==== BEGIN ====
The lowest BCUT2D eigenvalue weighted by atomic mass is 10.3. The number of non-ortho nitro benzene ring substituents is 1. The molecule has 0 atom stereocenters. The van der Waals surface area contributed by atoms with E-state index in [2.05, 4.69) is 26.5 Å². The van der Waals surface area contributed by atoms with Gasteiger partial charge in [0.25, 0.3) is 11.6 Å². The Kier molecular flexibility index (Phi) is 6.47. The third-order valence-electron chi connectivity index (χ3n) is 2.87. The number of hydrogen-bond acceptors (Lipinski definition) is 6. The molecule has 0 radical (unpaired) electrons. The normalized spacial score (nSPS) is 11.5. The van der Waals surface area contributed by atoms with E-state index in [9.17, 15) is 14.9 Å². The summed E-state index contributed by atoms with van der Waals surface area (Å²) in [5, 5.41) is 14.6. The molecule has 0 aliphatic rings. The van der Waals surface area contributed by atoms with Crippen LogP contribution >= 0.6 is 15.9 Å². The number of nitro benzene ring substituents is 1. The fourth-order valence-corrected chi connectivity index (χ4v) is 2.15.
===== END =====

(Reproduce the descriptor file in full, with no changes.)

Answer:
The lowest BCUT2D eigenvalue weighted by atomic mass is 10.3. The number of non-ortho nitro benzene ring substituents is 1. The molecule has 0 atom stereocenters. The van der Waals surface area contributed by atoms with E-state index in [2.05, 4.69) is 26.5 Å². The van der Waals surface area contributed by atoms with Gasteiger partial charge in [0.25, 0.3) is 11.6 Å². The Kier molecular flexibility index (Phi) is 6.47. The third-order valence-electron chi connectivity index (χ3n) is 2.87. The number of hydrogen-bond acceptors (Lipinski definition) is 6. The molecule has 0 radical (unpaired) electrons. The normalized spacial score (nSPS) is 11.5. The van der Waals surface area contributed by atoms with E-state index in [9.17, 15) is 14.9 Å². The summed E-state index contributed by atoms with van der Waals surface area (Å²) in [5, 5.41) is 14.6. The molecule has 0 aliphatic rings. The van der Waals surface area contributed by atoms with Crippen LogP contribution >= 0.6 is 15.9 Å². The number of nitro benzene ring substituents is 1. The fourth-order valence-corrected chi connectivity index (χ4v) is 2.15.